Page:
CoolJugator: The Smart Conjugator in Spanish
This is a very simple Spanish verb conjugator. There are many Spanish conjugators online, but, with this one, our goal is to make Spanish conjugation easy, smart and straightforward.
You can input verbs into the CoolJugator bar above in any form, tense or mood in both Spanish and English. The Spanish CoolJugator can currently conjugate around 15348 verbs. We suggest you try it out.
You can also click here to browse the list of Spanish verbs that we can conjugate.
Common Spanish verbs
If you run out of ideas, some common Spanish verbs:
The Spanish language
Spanish is a language, which has been originally spoken in the current territory of Spain, and now through the process of Spanish colonisation and related expansion has spread to most of South America, with the notable exceptions of Brazil French Guiana, Guyana and Suriname. The language was originally spoken in the Castile region of Spain and its standard dialect is therefore known as Castilian Spanish (castellano). This should be contrasted with multiple other languages and dialects spoken in Spain and elsewhere in the Hispanophone world, including Andalusian (spoken in Southern Spain, and known for its emission of the consonants 'd' and 'r', dropping of final consonants and aspiration of final 's'), Murcian (spoken in the Southeastern Spain), Catalan (a different language spoken in Northern Spain and Andorra), Galiciain (a language spoken North of Portugal and influenced significantly by both Portuguese and Spanish) and others, Canarian and Gibraltarian Spanish (the latter called Llanito and influenced by both Spanish and English), many forms and variations of Spanish spoken in Central and Southern America (including Rioplatense Spanish spoken between Argentina and Uruguay or Carribean Spanish spoken in Cuba, Puerto Rico, the Dominician Republic and other places), Equatoguinean Spanish (the only official form of Spanish spoken in the continent of Africa), and others.
Spanish is written in the Latin alphabet, and it has only a few of its own diacritic marks, such as á or ü, its own distinct letter ñ, and some of its own punctuation marks, such as ¿ and ¡. Being a Romance language, it shares a lot of its pronunciation with other Romance languages, such as Italian or Catalan, although Spanish does have a distinct sound to it.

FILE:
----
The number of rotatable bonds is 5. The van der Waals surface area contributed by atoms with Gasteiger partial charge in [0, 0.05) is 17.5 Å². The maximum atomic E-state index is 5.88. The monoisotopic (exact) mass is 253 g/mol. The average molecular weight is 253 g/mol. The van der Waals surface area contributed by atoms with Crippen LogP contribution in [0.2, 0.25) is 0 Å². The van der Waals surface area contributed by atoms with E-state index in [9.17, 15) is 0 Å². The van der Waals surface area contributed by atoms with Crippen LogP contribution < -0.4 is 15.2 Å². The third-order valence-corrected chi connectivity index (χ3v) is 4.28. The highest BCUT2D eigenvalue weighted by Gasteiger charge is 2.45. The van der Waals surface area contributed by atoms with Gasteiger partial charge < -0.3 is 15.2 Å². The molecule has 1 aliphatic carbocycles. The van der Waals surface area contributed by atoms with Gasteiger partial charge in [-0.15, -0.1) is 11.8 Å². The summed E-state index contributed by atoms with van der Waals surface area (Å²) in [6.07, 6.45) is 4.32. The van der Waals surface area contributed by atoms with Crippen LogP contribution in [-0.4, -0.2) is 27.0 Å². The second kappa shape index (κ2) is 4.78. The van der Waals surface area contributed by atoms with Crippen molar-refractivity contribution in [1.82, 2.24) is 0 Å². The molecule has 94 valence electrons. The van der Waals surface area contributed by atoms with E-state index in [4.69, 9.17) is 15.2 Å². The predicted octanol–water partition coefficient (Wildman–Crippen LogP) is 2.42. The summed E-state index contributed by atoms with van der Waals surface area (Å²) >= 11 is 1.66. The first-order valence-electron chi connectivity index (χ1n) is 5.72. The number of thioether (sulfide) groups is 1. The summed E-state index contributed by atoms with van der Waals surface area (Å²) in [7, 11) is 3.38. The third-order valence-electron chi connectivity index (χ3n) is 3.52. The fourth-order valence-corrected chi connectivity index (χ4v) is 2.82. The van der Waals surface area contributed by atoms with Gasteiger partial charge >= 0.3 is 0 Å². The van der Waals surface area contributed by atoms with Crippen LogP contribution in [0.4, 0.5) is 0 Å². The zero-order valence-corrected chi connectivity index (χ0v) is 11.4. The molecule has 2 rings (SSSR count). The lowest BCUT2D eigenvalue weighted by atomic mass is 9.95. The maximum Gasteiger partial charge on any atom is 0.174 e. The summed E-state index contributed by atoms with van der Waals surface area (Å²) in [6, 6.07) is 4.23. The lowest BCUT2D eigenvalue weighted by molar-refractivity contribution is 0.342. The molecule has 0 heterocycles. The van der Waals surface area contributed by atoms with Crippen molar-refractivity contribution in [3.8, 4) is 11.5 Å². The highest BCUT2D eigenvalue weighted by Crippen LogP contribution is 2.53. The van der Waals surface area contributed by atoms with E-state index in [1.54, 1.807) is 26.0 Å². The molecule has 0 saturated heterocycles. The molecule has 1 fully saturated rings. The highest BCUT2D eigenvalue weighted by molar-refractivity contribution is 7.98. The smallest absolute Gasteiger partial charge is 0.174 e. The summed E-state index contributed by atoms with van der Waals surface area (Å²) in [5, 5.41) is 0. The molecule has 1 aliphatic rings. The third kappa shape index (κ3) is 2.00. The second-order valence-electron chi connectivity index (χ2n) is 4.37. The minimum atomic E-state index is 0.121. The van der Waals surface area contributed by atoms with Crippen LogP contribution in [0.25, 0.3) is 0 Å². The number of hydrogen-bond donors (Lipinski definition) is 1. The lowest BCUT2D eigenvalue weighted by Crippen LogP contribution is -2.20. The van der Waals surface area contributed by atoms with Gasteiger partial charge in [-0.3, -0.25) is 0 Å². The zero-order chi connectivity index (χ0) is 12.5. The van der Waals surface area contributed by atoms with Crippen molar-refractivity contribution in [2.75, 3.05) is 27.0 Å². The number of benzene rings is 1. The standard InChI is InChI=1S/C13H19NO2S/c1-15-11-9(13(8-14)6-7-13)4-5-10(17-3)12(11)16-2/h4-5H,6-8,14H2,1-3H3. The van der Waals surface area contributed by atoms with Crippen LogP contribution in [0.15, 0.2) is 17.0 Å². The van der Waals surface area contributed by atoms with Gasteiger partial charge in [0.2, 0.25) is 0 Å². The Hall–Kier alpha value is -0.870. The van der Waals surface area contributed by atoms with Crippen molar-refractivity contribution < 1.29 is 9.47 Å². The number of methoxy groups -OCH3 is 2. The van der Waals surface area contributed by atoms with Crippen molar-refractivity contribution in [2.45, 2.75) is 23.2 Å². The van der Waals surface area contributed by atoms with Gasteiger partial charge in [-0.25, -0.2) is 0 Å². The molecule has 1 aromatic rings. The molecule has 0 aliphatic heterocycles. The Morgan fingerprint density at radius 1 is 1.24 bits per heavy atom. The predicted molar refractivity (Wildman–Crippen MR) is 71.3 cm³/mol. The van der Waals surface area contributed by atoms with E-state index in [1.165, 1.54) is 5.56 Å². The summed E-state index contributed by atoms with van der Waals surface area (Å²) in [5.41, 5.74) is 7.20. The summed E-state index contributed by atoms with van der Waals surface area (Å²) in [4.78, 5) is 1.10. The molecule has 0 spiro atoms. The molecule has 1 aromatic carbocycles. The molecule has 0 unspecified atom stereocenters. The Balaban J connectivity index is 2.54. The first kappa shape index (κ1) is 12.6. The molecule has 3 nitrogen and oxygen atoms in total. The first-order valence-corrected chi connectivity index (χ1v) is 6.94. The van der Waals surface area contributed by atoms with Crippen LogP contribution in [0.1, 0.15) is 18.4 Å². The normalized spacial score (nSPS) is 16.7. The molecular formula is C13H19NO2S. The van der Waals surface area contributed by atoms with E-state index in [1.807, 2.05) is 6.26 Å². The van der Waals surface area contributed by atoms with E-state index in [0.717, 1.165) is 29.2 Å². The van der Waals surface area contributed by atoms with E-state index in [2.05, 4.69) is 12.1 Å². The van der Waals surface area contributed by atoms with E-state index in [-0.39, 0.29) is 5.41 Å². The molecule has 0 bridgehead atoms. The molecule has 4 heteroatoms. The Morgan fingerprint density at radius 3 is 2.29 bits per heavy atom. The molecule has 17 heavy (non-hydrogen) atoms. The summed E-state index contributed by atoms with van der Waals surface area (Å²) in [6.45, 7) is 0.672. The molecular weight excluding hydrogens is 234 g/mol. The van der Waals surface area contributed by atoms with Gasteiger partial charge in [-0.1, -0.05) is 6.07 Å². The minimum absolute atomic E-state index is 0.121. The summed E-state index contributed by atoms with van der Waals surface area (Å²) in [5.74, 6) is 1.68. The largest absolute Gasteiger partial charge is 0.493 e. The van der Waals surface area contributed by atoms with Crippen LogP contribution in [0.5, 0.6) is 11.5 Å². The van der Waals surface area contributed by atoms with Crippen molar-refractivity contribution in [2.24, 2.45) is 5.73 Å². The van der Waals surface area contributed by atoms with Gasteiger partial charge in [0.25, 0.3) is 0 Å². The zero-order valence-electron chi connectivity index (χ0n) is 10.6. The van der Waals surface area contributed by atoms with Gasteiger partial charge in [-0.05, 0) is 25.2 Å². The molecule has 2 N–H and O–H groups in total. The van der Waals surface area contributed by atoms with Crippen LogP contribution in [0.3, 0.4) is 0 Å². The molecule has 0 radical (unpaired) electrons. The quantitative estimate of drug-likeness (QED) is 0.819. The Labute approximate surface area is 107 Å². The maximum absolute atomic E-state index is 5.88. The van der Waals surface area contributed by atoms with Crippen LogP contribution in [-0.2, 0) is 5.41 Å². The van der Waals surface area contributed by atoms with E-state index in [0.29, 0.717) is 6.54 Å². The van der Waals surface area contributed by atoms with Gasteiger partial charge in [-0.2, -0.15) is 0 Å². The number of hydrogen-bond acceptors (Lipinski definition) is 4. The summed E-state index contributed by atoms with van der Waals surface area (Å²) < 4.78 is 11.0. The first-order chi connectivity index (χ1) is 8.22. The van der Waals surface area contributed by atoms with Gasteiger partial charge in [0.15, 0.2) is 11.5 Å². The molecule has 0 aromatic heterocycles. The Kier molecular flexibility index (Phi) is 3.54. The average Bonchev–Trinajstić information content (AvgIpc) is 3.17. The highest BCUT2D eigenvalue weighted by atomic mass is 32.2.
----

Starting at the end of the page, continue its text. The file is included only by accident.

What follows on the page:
About Spanish conjugation
Spanish conjugation is a procedure in which Spanish verbs are changed to match with various other features of the phrase and its context. In Spanish, you usually have to have a couple of basic forms of the verb to work out its other forms.
In Spanish, the basic forms are:
- the infinitive - ser, estar, hablar, etc.
- preterite past - fue, estuvo, habló
- present indicative - es, está, habla
In Spanish, you can conjugate verbs by these major factors:
- person - (the verb changes depending on the person it is referring to, e.g. 'eu hago' - 'I do', or 'ele/ela hace' - 'he/she does')
- number - (are we talking about a single person like in 'ele/ela hace' - 'he/she does', or many: 'eles/elas hacen' - 'they do')
- aspect - perfective, progressive, imperfective, which all connect the verb to the flow of time, that is, they indicate whether an action is occuring at the time, used to occur frequently, or occurred generally
- voice - active and passive: the difference between 'something is doing' and 'something is being done'
- tense - Spanish has a rich tense system, having present, preterite (past), imperfect (akin to past frequentative), pluperfect (a verb tense that is used to refer to something that occurred earlier than the time being considered, when the time being considered is in the past), future
- mood (which indicates the attitude, and is distinguished as indicative, conditional or imperative, e.g. 'haces' - 'you do', 'harías' - 'you would do' and 'haz' - 'do!').
An interesting comparison exists between Spanish and Portuguese or other Romance languages. Many similarities exist between these two languages both in the forms/aspects of conjugation and in their endings (although some differences in the endings do exist). Spanish conjugation differs from Portuguese conjugation in that it lacks two peculiar forms:
- the personal infinitive - a form that is identical to future subjunctive in regular verbs
- the future subjunctive - a type of subjunctive which is is usually archaic in most dialects of Spanish, including peninsular Spanish, but still actively used in Portuguese.
In the Spanish CoolJugator, as usually in CoolJugators, we try to provide you as much information about the verb as possible, although we also try to focus on the most important aspects of Spanish conjugation. We hope that this conjugation information, next to the abundant examples we provide, will help you become a better Spanish speaker, or just learn more about the language, or both.